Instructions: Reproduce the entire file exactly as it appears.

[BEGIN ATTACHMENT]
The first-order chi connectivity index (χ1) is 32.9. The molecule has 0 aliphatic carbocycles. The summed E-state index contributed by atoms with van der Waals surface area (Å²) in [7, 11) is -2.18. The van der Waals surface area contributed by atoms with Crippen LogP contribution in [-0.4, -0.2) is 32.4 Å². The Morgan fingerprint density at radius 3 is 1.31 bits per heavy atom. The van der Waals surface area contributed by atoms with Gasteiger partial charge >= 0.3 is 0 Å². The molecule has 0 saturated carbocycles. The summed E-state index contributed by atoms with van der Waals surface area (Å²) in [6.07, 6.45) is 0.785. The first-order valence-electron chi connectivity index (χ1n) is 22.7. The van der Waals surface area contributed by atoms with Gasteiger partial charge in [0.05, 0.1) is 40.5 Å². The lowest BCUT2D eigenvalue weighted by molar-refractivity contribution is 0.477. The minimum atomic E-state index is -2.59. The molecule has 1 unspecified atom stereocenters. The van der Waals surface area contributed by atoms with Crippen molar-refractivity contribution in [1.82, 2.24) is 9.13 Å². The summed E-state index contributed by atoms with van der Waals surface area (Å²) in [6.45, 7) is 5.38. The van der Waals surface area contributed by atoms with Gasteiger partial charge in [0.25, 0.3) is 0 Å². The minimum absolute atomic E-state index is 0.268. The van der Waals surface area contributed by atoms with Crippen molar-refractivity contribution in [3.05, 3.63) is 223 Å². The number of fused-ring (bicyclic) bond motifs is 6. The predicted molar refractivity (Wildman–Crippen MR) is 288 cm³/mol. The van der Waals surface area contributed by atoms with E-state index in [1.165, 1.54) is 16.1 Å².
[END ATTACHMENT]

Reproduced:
The first-order chi connectivity index (χ1) is 32.9. The molecule has 0 aliphatic carbocycles. The summed E-state index contributed by atoms with van der Waals surface area (Å²) in [7, 11) is -2.18. The van der Waals surface area contributed by atoms with Crippen LogP contribution in [-0.4, -0.2) is 32.4 Å². The Morgan fingerprint density at radius 3 is 1.31 bits per heavy atom. The van der Waals surface area contributed by atoms with Gasteiger partial charge >= 0.3 is 0 Å². The molecule has 0 saturated carbocycles. The summed E-state index contributed by atoms with van der Waals surface area (Å²) in [6.07, 6.45) is 0.785. The first-order valence-electron chi connectivity index (χ1n) is 22.7. The van der Waals surface area contributed by atoms with Gasteiger partial charge in [0.05, 0.1) is 40.5 Å². The lowest BCUT2D eigenvalue weighted by molar-refractivity contribution is 0.477. The minimum atomic E-state index is -2.59. The molecule has 1 unspecified atom stereocenters. The van der Waals surface area contributed by atoms with Crippen molar-refractivity contribution in [1.82, 2.24) is 9.13 Å². The summed E-state index contributed by atoms with van der Waals surface area (Å²) in [6.45, 7) is 5.38. The van der Waals surface area contributed by atoms with Gasteiger partial charge in [0.25, 0.3) is 0 Å². The minimum absolute atomic E-state index is 0.268. The van der Waals surface area contributed by atoms with Crippen molar-refractivity contribution in [3.05, 3.63) is 223 Å². The number of fused-ring (bicyclic) bond motifs is 6. The predicted molar refractivity (Wildman–Crippen MR) is 288 cm³/mol. The van der Waals surface area contributed by atoms with E-state index in [1.165, 1.54) is 16.1 Å².